30 Dec 2015

Resolved: Learn More Doctrine

I don’t know exactly why, but the days at the end of December often feel a bit slower than the rest of the year. Perhaps time attempts to atone for rushing us through the rest of the year. In any case, this slow feeling creates space for reflection and planning. Reflection on what filled the prior year, and planning for what will come in the new year. Personally, setting New Year’s resolutions isn’t part of

Jeff Reid 3
18 Dec 2015

Joy, Joy, Joy

Somehow it is December, week three. Does it ever seem like you are waiting for it to feel like Christmas? Do you feel wrapped up in work or events or gift-buying, rather than reflective stillness? Do you go through the motions, sing the songs, yet feel far away from the Christ-child? Are you expecting your favourite Christmas records, films, or traditions to make things feel normal or happy? Traditions—be they family originals or many-centuries long—sometimes

Johanna Byrkett 0
16 Dec 2015

Rejoicing in Divine Emotion

Can God feel? For years, I didn’t think so.  I grew up in a very conservative Christian environment that imparted many benefits to me, but it also scarred me in some deep ways, particularly in leaving me with a flawed perception of God.  To its credit, this movement developed in rejection of the emotionally-charged mainstream churches that prioritize a “feeling” of closeness with God over the relationship itself, which ought to be steeped in the

Alyssa Hall 0
04 Dec 2015

Waiting is Not Wasted

Waiting. We do a lot of waiting at this time of year. We queue up to buy gifts—and to mail them. We wait for Amazon orders to arrive in the post. We wait in airports, traffic, and coffee shops. We wait for Christmas break to wrest us from our studies, our work, our loneliness. Sometimes we wait at a tremendous pace, as if filling our days with work or parties or consumer pursuits will make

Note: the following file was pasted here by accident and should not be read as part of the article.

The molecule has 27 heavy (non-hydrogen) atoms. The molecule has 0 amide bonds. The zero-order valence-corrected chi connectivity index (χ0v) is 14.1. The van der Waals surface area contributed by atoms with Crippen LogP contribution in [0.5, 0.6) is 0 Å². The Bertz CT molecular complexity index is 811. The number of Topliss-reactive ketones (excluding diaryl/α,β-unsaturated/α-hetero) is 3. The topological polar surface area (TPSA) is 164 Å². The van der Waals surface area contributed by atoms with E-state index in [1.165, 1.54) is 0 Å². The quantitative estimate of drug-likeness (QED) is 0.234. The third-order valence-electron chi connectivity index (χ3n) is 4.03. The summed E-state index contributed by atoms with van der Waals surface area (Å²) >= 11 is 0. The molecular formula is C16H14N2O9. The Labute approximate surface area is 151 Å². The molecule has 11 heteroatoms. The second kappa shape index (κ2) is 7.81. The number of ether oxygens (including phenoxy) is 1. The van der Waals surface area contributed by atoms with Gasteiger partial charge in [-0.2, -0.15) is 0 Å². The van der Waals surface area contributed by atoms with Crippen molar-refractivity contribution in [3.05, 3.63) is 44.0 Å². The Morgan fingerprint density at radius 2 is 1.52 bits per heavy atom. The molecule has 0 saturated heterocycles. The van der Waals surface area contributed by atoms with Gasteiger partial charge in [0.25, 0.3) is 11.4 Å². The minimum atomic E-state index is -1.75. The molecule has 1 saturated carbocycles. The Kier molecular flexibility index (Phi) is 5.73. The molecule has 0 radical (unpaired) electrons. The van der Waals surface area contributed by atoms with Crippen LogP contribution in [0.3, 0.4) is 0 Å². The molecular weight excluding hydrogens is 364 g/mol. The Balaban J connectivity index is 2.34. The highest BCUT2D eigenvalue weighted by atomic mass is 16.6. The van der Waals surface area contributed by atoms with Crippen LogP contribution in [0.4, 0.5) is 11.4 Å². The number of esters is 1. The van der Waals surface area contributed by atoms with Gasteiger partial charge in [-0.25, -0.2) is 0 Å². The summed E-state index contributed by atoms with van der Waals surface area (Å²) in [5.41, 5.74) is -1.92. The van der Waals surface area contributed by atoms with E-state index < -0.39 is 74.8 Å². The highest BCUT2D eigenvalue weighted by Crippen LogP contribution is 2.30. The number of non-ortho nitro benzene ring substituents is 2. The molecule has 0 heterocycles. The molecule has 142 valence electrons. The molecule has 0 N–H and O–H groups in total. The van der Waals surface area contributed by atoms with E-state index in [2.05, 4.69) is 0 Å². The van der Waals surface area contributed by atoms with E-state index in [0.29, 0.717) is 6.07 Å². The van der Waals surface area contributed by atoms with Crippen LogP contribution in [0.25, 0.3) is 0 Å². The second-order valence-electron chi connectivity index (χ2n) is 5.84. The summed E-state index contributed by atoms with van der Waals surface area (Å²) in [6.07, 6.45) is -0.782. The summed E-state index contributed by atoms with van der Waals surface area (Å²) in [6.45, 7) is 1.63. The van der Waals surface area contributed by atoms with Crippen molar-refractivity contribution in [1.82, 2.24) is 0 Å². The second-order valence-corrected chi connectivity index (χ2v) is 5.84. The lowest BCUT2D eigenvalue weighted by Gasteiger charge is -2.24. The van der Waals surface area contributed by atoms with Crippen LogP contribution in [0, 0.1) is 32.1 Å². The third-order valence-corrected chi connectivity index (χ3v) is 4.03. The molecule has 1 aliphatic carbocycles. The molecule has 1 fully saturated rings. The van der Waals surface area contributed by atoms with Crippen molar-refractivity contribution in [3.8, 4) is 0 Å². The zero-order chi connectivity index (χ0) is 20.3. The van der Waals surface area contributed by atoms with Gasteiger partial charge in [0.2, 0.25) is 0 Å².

Johanna Byrkett 1
02 Dec 2015

Contemplating The Family Story

If you were a betting man (or woman), you’d probably agree that family stories are fairly memorable. So would I. Well, at least up until a couple weeks ago. It all started innocently enough. One of my sisters was taking a storytelling class. A recent assignment (beginning, you guessed it, a couple weeks ago) involved sharing one of those stories that must come up for a family gathering to actually be a family gathering. It

Jeff Reid 2
23 Nov 2015

Dark Nights End in Dawn

Serpentine sorrows weave their way through my thoughts tonight. It has been one of those days where things go well, but one person after another lets a little bit of ache show through. I see the hurt-yet-trying-to-be-vulnerable so the heart won’t harden. I see broken bodies and broken hearts. Sick bodies and sick souls. I see carnage and horror in the streets of Paris and Beirut. The pain piles high; the daily struggles of how

Johanna Byrkett 0
13 Nov 2015

The Tyranny of The Should

For a long time, I was stalked by a pitiless enemy, an enemy I thought was my friend. This “friend” promised to give me much yet took much from me, always insatiably demanding more. No, it wasn’t a person. It was a dark entity, a ruthless specter. Appearing as an angel, this demon feasts on the souls of those unwitting victims taken in by its deception. For a long time, I was stalked by The

Justin Megna 1
13 Nov 2015

Gaps in the Story

I like stories. I especially like long stories, the kind where you can get caught up in the characters’ lives and where you watch as they face thousands of new and different challenges, both large and small. After one’s been through enough with them, the characters from those long, impactful stories often feel like friends. My favorite stories of all, like King Arthur, Star Trek, the Avengers, and the land of Oz, are tales that

Pepper Darlington 0
06 Nov 2015

Knowing What I Looked Like

Imagine you’re dead. You’re floating up through the clouds, heading for the pearly gates, and you turn for one last look at this green-and-blue planet and whatever you did with your time here. What’s going to be on your mind? If you’re reading this, you can’t give me a factual answer to that question. So guess. People will be on your mind, right? You might feel love, or grief. Or surprise [“Wait, I’m dead? Like, dead dead?”].

Melinda Johnson 1
04 Nov 2015

The Danger of Light and Joy

When reading of Tolkien’s The Lord Of The Rings, there is one section that catches me almost every time: Gimli’s thoughts on leaving Lothlorian. Tell me, Legolas, why did I come on this Quest? Little did I know where the chief peril lay! Truly Elrond spoke, saying that we could not foresee what we might meet upon our road. Torment in the dark was the danger that I feared, and it did not hold me